The British Homeopathic Association (BHA) has secured a judicial review of NHS England’s decision to stop GPs prescribing homeopathy on the health service.
Richard Clayton QC, who represented the BHA during a judicial review hearing at the High Court, claimed an NHS England consultation did not provide a balanced argument and was too complicated for “ordinary” people to understand despite there being “ample” evidence that homeopathy worked, according to the BBC.
Last year NHS England decided to scrap what it regarded as 18 “low value” treatments on prescription following the consultation, including herbal remedies, homeopathy and dietary supplements to generate £141 million in annual savings.
The NHS Choices website states: “There’s been extensive investigation of the effectiveness of homeopathy. There’s no good-quality evidence that homeopathy is effective as a treatment for any health condition.”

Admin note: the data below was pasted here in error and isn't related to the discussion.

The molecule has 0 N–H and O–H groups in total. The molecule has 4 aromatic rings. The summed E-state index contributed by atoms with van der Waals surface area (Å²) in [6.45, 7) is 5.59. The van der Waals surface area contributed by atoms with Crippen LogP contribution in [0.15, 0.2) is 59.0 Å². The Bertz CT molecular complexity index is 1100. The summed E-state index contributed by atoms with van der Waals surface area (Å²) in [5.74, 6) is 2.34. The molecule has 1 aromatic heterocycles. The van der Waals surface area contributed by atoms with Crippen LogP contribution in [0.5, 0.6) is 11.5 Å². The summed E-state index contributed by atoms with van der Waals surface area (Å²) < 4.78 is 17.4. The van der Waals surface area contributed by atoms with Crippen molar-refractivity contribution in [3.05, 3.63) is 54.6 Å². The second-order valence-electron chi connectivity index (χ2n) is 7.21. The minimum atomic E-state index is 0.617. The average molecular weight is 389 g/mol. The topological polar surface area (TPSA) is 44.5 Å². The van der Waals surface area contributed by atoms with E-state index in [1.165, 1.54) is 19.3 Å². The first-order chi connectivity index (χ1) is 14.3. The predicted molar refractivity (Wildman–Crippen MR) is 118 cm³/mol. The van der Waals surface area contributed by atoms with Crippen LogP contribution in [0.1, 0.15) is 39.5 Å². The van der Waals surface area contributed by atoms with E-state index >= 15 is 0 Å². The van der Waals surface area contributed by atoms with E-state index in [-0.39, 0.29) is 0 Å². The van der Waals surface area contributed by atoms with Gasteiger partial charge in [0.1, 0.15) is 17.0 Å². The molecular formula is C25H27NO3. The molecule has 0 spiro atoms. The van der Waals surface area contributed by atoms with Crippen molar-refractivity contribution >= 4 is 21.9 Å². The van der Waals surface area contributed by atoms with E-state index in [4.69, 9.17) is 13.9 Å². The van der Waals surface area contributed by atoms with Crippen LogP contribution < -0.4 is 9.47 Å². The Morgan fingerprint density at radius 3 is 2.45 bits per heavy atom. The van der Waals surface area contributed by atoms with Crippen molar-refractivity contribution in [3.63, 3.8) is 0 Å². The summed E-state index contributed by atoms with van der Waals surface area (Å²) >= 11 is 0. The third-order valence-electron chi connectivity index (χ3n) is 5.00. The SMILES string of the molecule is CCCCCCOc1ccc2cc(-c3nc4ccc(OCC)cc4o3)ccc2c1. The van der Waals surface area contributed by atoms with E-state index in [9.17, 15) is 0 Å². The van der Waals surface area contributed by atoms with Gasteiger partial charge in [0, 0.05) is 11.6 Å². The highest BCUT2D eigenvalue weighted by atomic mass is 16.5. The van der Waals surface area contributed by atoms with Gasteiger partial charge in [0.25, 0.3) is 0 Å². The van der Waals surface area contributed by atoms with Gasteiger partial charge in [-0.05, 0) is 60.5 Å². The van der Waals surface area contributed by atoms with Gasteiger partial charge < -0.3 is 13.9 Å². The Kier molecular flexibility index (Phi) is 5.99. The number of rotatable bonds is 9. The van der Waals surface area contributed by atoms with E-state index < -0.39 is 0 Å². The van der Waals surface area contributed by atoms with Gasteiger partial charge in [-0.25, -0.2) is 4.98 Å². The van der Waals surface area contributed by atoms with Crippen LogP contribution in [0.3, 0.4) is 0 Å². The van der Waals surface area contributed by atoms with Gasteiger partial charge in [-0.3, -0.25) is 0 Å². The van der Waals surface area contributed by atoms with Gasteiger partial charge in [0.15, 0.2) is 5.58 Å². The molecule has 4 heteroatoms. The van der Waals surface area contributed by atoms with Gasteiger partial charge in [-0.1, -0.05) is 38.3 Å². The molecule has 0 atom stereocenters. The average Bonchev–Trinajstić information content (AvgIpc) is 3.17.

Seven products were also referred to the Department of Health and Social Care for blacklisting, including homeopathy, herbal treatments, omega-3 fatty acid compounds (fish oil), co-proxamol, rubefacients (excluding topical NSAIDS), lutein and antioxidants and glucosamine and chondroitin.
The measures were based on the belief that stopping those items on prescription will generate significant efficiency savings and free up millions of GP appointments. About £92,000 was spent on prescriptions for homeopathy last year.